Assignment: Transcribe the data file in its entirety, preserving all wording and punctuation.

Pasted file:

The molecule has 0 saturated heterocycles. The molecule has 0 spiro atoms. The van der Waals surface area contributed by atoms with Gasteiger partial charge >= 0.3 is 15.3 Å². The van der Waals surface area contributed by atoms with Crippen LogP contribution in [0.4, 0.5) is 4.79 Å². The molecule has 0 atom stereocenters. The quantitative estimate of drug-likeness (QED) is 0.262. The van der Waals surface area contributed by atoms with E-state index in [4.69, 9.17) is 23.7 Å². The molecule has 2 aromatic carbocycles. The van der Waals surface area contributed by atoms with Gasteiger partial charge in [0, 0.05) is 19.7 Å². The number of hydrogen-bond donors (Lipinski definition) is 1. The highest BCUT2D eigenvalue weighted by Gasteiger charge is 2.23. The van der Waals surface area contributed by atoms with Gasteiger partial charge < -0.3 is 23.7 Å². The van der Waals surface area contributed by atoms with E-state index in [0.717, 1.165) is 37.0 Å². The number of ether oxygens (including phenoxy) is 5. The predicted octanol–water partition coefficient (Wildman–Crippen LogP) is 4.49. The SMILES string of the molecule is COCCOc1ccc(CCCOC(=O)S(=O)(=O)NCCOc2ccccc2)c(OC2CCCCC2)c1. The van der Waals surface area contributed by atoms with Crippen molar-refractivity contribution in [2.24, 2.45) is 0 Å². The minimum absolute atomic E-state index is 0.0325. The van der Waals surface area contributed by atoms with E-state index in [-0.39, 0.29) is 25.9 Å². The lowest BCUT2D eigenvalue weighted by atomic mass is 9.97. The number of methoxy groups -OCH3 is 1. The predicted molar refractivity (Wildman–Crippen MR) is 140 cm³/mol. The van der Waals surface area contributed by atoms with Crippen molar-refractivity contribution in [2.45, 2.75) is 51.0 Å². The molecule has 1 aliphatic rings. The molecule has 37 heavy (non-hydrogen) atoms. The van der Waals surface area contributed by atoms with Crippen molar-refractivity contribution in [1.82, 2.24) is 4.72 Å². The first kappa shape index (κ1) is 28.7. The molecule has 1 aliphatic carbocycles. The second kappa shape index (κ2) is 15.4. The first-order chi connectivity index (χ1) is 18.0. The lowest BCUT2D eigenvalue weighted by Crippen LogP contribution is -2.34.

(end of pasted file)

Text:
The molecule has 0 saturated heterocycles. The molecule has 0 spiro atoms. The van der Waals surface area contributed by atoms with Gasteiger partial charge >= 0.3 is 15.3 Å². The van der Waals surface area contributed by atoms with Crippen LogP contribution in [0.4, 0.5) is 4.79 Å². The molecule has 0 atom stereocenters. The quantitative estimate of drug-likeness (QED) is 0.262. The van der Waals surface area contributed by atoms with E-state index in [4.69, 9.17) is 23.7 Å². The molecule has 2 aromatic carbocycles. The van der Waals surface area contributed by atoms with Gasteiger partial charge in [0, 0.05) is 19.7 Å². The number of hydrogen-bond donors (Lipinski definition) is 1. The highest BCUT2D eigenvalue weighted by Gasteiger charge is 2.23. The van der Waals surface area contributed by atoms with Gasteiger partial charge < -0.3 is 23.7 Å². The van der Waals surface area contributed by atoms with E-state index in [0.717, 1.165) is 37.0 Å². The number of ether oxygens (including phenoxy) is 5. The predicted octanol–water partition coefficient (Wildman–Crippen LogP) is 4.49. The SMILES string of the molecule is COCCOc1ccc(CCCOC(=O)S(=O)(=O)NCCOc2ccccc2)c(OC2CCCCC2)c1. The van der Waals surface area contributed by atoms with Crippen molar-refractivity contribution in [2.24, 2.45) is 0 Å². The minimum absolute atomic E-state index is 0.0325. The van der Waals surface area contributed by atoms with E-state index in [-0.39, 0.29) is 25.9 Å². The lowest BCUT2D eigenvalue weighted by atomic mass is 9.97. The number of methoxy groups -OCH3 is 1. The predicted molar refractivity (Wildman–Crippen MR) is 140 cm³/mol. The van der Waals surface area contributed by atoms with Crippen molar-refractivity contribution in [2.45, 2.75) is 51.0 Å². The molecule has 1 aliphatic rings. The molecule has 37 heavy (non-hydrogen) atoms. The van der Waals surface area contributed by atoms with Crippen molar-refractivity contribution in [1.82, 2.24) is 4.72 Å². The first kappa shape index (κ1) is 28.7. The molecule has 1 aliphatic carbocycles. The second kappa shape index (κ2) is 15.4. The first-order chi connectivity index (χ1) is 18.0. The lowest BCUT2D eigenvalue weighted by Crippen LogP contribution is -2.34.